4 Surprising Insights about High Net Worth Retirees
Wealthy Retires Can Struggle in Retirement
Did you know that only 13 percent of workers are very confident of having enough money to live on when they stop working? That percentage is low even for people who have a high net worth. So let’s reveal some truths about retirees and workers who will soon face retirement.
Insight #1: Wealthy People Often Struggle In Retirement
I’ve seen it many times. Some wealthy people fail to understand the serious financial challenges that even their high net worth can’t protect them from when they retire. They don’t see the many factors that can destroy financial comfort for anyone: outliving assets, withdrawing funds too quickly, surviving a financial surprise, underestimating the retirement savings they’ll need, the dramatic impact even low inflation can have on their portfolio, etc.
High net worth individuals usually underestimate the need for long-term care and nursing home insurance. They may not realize how high medical costs can be in retirement. And many people of high net worth don’t focus enough on the risk posed by inflation. In 20 years, a 4 percent rate of inflation can reduce the buying power of one dollar to just 45 cents.
Insight #2: Without Planning, High Net Worth Tends To Become Low Net Worth
Once we retire and stop earning (but are still spending), it’s easy to go through a large estate surprisingly quickly. Even an estate of $10 million can erode with annual spending of $400,000 or $500,000 after taxes.
Imagine you’re a 45-year-old doctor and you make $250,000 a year. You plan to retire at age 65 and want to maintain your current lifestyle. You would likely need $3,000,000 in liquid assets when you retire. The $3M figure surprises many clients.
Insight #3: Many High Net Worth People Focus Too Much On Wealth Accumulation
Some people spend their careers doing a great job of earning money, saving money and investing money. But when they reach retirement they’re ready to coast and stop thinking so much about finances. Money is like ocean waves breaking on the beach. Money can flow in majestically and it can just as easily and dramatically flow out. Wealthy people still require a dependable income stream in retirement. It’s the best way to sustain wealth. Wealth accumulation is great but wealth maintenance is equally important.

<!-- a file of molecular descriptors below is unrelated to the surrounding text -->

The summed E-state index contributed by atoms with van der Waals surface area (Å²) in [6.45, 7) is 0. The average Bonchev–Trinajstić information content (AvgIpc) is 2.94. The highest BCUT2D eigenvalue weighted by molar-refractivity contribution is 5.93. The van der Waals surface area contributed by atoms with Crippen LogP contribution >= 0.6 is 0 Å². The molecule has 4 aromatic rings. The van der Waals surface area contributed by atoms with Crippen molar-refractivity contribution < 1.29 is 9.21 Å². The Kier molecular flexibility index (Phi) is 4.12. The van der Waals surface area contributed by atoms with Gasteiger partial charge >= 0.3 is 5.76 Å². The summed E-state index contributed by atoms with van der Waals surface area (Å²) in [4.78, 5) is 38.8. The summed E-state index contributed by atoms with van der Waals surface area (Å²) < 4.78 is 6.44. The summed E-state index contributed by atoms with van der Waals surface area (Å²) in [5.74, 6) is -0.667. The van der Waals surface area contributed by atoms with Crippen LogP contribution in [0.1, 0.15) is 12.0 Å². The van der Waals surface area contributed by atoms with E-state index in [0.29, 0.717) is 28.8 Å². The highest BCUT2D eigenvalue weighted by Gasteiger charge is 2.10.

Part of the reason for this lack of focus on wealth maintenance in retirement is a misconception about the length of retirement. Gone are the days when you could plan for a 10 year retirement. Most people will live in retirement much longer than that. We need to generate a retirement income stream that will provide income that will last 20 – 30 years. Some people will live in retirement longer than they lived in the work world. And if both you and your spouse are age 65 there’s more than a 70 percent chance that one of you will live at least until age 85.
Insight #4: The Wisest Live As If They’re Much Poorer
This last truth is perhaps the most important. This truth was best revealed years ago in the Thomas J. Stanley and William D. Danko’s bestselling book, “The Millionaire Next Door.” Smart high net worth people live below their means (think Warren Buffett). They are often unassuming and modest and show no signs of luxurious spending. They don’t showcase their money—they save and invest it.
Whatever your current net worth status may be you need to practice good financial management. Realize the retirement can be a struggle even for the wealth without proper planning. Understand that you will still need a stream of income in retirement that will prevent you from outliving your assets. And regardless of your wealth, live below your means not on the edge of what you think you can afford.
5 More Surprising Insights about High Net Worth Retirees
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 Employee Benefits Research Institute (EBRI), 2011 Retirement Confidence Survey, March 2011
 ING North American Insurance Corporation, 2007
 The Retirement Income Gap, Christi Edwards, Morgan Stanley, 2012
Was this of value? Can I help you think through any retirement issues? Please feel free to call me, Gene Offredi, CFP, RFC, at 203.453.1017 or visit our website at Summit Investor Coach.